PARIS: From chickpea patties and roast seitan to sautéed tempeh or even smoked tofu, there’s no shortage of alternatives to meat, even if some nutritional issues have yet to be resolved, regarding the presence of additives or excessively long ingredients lists.
Generally, plant-based proteins are viewed by consumers as new choices to be consumed mostly at home, almost as if these new culinary compositions were not expected to be seen on restaurant menus.
But, in reality, chefs are quite receptive to the development of menus that offer more dishes without animal ingredients.
In France, a country known for its gastronomic cuisine, initiatives from restaurateurs are by no means exceptions.
In Lyon, for example, the restaurant helmed by the young team at Culina Hortus was crowned the world’s best vegetarian restaurant in 2020.
Meanwhile, the vegan chef Claire Vallée ran France’s first vegan restaurant to be awarded a Michelin star (although the ONA restaurant closed earlier this year due to staff shortages).
Indeed, a recent survey, carried out by the German food processing giant GEA, reports that the presence of plant-based foods in the restaurant business is certainly not insignificant.
In fact, 92% of the chefs surveyed use at least one alternative to meat or dairy products. Some 30% of them even use these alternatives to a high extent, and the same proportion cooks with alternatives to eggs and seafood.
Note that the research includes chefs from Brazil, China, Denmark, Germany, India, Israel, the Netherlands, Singapore, South Korea, the United Kingdom and the United States, the 11 countries represented in this study.
In tune with customer demands
It might be easy to imagine that chefs could be resistant to new consumer trends. And yet, the opposite seems to be true.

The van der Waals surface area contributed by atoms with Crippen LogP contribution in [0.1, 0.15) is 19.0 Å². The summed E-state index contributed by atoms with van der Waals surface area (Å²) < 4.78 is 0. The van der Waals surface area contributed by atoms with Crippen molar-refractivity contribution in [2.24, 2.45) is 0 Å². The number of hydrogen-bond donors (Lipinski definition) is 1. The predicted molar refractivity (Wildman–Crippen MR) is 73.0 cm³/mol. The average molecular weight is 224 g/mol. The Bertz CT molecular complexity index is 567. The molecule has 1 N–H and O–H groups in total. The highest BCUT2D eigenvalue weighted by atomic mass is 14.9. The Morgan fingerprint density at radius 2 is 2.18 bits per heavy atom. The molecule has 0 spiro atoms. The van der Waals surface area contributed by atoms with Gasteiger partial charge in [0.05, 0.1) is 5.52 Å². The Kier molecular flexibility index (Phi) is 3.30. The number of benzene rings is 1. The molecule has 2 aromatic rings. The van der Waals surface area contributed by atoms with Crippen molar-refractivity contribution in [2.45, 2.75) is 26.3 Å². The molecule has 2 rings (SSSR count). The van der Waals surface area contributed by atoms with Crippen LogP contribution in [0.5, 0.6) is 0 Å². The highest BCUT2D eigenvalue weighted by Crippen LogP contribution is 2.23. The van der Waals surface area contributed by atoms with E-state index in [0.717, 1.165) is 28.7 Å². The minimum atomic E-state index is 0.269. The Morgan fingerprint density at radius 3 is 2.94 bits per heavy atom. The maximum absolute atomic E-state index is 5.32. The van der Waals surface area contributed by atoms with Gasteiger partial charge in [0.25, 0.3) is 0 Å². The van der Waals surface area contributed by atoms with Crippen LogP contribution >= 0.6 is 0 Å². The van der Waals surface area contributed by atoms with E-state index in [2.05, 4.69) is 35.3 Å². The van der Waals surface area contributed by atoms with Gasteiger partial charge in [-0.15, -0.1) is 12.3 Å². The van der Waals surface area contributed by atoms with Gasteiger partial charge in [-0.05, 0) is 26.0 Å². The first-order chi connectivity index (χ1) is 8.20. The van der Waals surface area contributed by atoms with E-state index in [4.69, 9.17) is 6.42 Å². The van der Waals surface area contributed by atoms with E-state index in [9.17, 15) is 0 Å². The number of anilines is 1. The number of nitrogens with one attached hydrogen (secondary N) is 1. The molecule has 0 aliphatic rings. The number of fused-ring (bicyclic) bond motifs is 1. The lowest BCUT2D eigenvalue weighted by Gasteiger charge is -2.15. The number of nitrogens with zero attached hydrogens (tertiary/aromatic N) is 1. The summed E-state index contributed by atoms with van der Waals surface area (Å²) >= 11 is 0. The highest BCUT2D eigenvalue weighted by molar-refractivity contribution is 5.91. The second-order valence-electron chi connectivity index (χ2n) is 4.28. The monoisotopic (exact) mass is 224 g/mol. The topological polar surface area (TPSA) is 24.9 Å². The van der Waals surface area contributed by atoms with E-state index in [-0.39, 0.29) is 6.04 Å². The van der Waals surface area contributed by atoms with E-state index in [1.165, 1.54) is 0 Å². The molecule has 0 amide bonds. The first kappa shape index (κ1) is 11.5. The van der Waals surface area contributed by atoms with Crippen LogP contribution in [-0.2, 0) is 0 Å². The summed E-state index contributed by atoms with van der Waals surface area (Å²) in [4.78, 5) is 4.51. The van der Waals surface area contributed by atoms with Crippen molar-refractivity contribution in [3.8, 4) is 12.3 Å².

Many chefs are well aware of their role in this dietary transition and have understood certain expectations.
Almost all (95%) expect their customers to demand more of this type of food over the next 10 years.
Meanwhile, 45% predict strong growth in demand for cell-based proteins – although for European food service professionals, the marketing of laboratory-produced foods, such as cell-cultured meat, is not currently allowed, unlike in Singapore, for example.
In any case, this demand for alternative proteins is already apparent, since nine out of 10 chefs have noticed a growth in the demand for alternatives to meat and dairy products.
While almost half of chefs surveyed (48%) believe that new alternatives to animal proteins can improve human health, they also apply the need for change to their own personal diets: a third have reduced the amount of meat they eat, while 15% of chefs even describe themselves as vegetarian or vegan.
In addition, they are only too aware of the restaurant industry’s carbon footprint, with almost all (96%) of the professionals surveyed saying that they are taking steps to reduce the carbon footprint of their establishment.